Johansson's Controversial "Ghost In The Shell" Role Draws Different Reaction Overseas

Ever since Scarlett Johansson was announced as the lead actress for the "Ghost in the Shell" live-action adaptation, the production has been met with controversy and claims of whitewashing. A petition was launched to replace Johansson with a Japanese actress. But not everyone is criticizing the casting, and a new piece published by The Hollywood Reporter focuses on the reaction the casting has received in Japan.

"Looking at her career so far, I think Scarlett Johansson is well cast," said Kodansha's Sam Yoshiba, director of the publisher's international business division. Kodansha originally published the manga in 1989. "She has the cyberpunk feel. And we never imagined it would be a Japanese actress in the first place." Yoshiba added that this film is "a chance for a Japanese property to be seen around the world." He also said that a recent trip to the film's New Zealand set left him impressed by the respect with which the filmmakers were showing the source material.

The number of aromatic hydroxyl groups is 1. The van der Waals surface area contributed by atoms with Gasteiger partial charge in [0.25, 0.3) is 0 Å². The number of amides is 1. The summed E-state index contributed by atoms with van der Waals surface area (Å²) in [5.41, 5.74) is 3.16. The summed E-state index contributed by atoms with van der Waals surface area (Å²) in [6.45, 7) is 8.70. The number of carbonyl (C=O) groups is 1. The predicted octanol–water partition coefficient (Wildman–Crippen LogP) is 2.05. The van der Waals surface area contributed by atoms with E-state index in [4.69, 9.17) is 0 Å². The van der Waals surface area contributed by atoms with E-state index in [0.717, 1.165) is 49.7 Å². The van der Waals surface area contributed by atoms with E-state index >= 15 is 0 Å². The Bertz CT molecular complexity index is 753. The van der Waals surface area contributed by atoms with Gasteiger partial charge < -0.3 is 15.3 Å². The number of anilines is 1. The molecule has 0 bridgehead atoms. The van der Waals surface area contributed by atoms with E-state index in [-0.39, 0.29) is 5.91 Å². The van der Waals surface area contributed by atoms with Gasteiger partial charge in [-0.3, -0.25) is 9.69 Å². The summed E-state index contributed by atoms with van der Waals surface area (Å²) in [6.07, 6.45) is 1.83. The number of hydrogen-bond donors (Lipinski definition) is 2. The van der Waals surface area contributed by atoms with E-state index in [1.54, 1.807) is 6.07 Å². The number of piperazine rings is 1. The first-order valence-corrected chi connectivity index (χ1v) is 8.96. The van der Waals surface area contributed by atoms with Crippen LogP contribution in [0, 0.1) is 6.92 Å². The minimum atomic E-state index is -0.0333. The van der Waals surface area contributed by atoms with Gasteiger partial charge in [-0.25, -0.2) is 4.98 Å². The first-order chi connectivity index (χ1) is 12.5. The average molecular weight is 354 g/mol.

Outside Kodansha, the general reaction in Japan has been one of surprise. As THR notes, many overseas already assumed the role of Major Motoko Kusanagi would go to a white actress since the film is a Hollywood production. "If you want a Japanese cast, then a Japanese company should make the film in Japan," longtime manga fan Tetsuya Kataoka told THR.

Another fan, Ai Ries Collazo, pointed out that while casting a non-Japanese Asian actress might have caused the film to go over better in America, that would have provoked a worse reaction in Japan. "[A]t least they didn't cast a Chinese actress, like they did in 'Memoirs of a Geisha.' [Zhang Ziyi] actually did an amazing job, but it was like: really? Again, can't they find a Japanese actress?"

For more of the international perspective, Kotaku has collected comments from Japanese fans regarding this Hollywood production, which both echo and differ from the opinions expressed above.

Filming is under way in Wellington, New Zealand, for a U.S. release on March 31, 2017.

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